Concerted Cultivation Approach To Parenting

I’ve been reading Malcolm Gladwell’s Outliers and have just been blown away by the chapter that discusses concerted cultivation as being more useful to children than any form of innate genius (this article explains concerted cultivation better than Wikipedia). I have read about similar approaches to concerted cultivation in parenting, but never before has the results of this approach been made so clear to me. I am convinced it is worthwhile and I really must try to keep this in mind as I bring up my kids.


Now, the concerted cultivation idea is not just about kids doing lots of extra-curricular activities, although that has its place. I do believe kids also need to have time to just muck about and be kids, getting bored and seeing what they do with that. The activities are only a part of the concerted cultivation idea, and ultimately help the kids by letting them specialise, excel at things, see their needs as important, socialise broadly and see different aspects of society. All important, yes. The rest of the concerted cultivation approach is about the way you speak to your child, and the way you teach them to value themselves, value their opinion, and most importantly to assert their wishes and feel valued and entitled to respect. The most important aspect, I feel, is in teaching kids to see adults as their equals, offering explanations and teaching them to negotiate.

In particular, I noted from Annette Lareau’s study that one child was coached by his mother before a doctor’s appointment. She asked him if he had any questions for the doctor and making it clear that he should be assertively asking the doctor questions while he was there. Another result of this grooming is that the kids grow up to believe that interactions with adults and institutions can be tailored for their needs – ultimately, that there is a point to negotiation and discussing issues. They become their own advocate.

They could also become whiny, and unable to think of anything to do when they get a spare moment (as Linda Quirkle has written about). I guess there’s a middle ground between this and the Slow Parenting/Forest Kindergarten approach, which are also very promising ideas. However, even Linda Quirkle seems to see that being confident with authority and verbally accomplished is a better advantage for the child’s future than being able to entertain themselves easily.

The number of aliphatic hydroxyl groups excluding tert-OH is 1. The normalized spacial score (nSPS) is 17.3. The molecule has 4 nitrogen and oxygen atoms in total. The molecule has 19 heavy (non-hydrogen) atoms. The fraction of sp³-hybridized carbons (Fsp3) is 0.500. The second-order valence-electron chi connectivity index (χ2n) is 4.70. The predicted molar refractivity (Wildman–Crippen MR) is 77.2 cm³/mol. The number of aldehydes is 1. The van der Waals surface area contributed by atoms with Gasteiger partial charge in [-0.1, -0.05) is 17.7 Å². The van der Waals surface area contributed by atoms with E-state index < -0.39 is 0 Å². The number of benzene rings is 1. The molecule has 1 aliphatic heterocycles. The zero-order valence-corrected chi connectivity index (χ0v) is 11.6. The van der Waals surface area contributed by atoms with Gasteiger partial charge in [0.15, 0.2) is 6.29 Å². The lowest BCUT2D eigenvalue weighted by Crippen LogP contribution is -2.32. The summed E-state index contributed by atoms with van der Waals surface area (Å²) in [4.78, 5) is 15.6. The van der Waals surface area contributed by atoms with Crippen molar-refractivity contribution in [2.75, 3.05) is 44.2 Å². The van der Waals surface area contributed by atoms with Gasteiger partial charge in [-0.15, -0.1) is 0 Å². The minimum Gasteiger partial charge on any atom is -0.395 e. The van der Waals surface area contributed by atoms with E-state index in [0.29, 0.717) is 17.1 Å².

I have previously thought similar things myself on occasion: the kids whose parents were always looking for scholarships got scholarships, unsurprisingly compared to the parents who didn’t look, even if the latter parents/kids could have used the money. But now I see it’s more than that. It’s also that these children know that the scholarships exist and that they may possibly be eligible. That they may actually be entitled to it if they ask for it.

Outliers: The Story of SuccessOutliers: The Story of Success by Malcolm Gladwell
My rating: 5 of 5 stars

Halfway through reading this, I was struck by the importance of concerted cultivation in parenting and went on a bit of a rant on my blog. I may soon need to read Annette Lareau’s Unequal Childhoods: Class, Race, and Family Life.

Also, this book features in Marc & Angel’s 40 modern non-fiction books everyone should read, which is a really good list. I made the list in Goodreads here: Marc & Angel 40 NonFiction.

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  • Angela, I am a Goodreads friend, so found your blog through the book review I received this morning. I am a retired elementary school teacher, and while I am not familiar with all the parenting theories you mention, I agree wholeheartedly that kids need extra-curriculars, but also need to learn to assert themselves and to have unstructured time to help find out who they really are.

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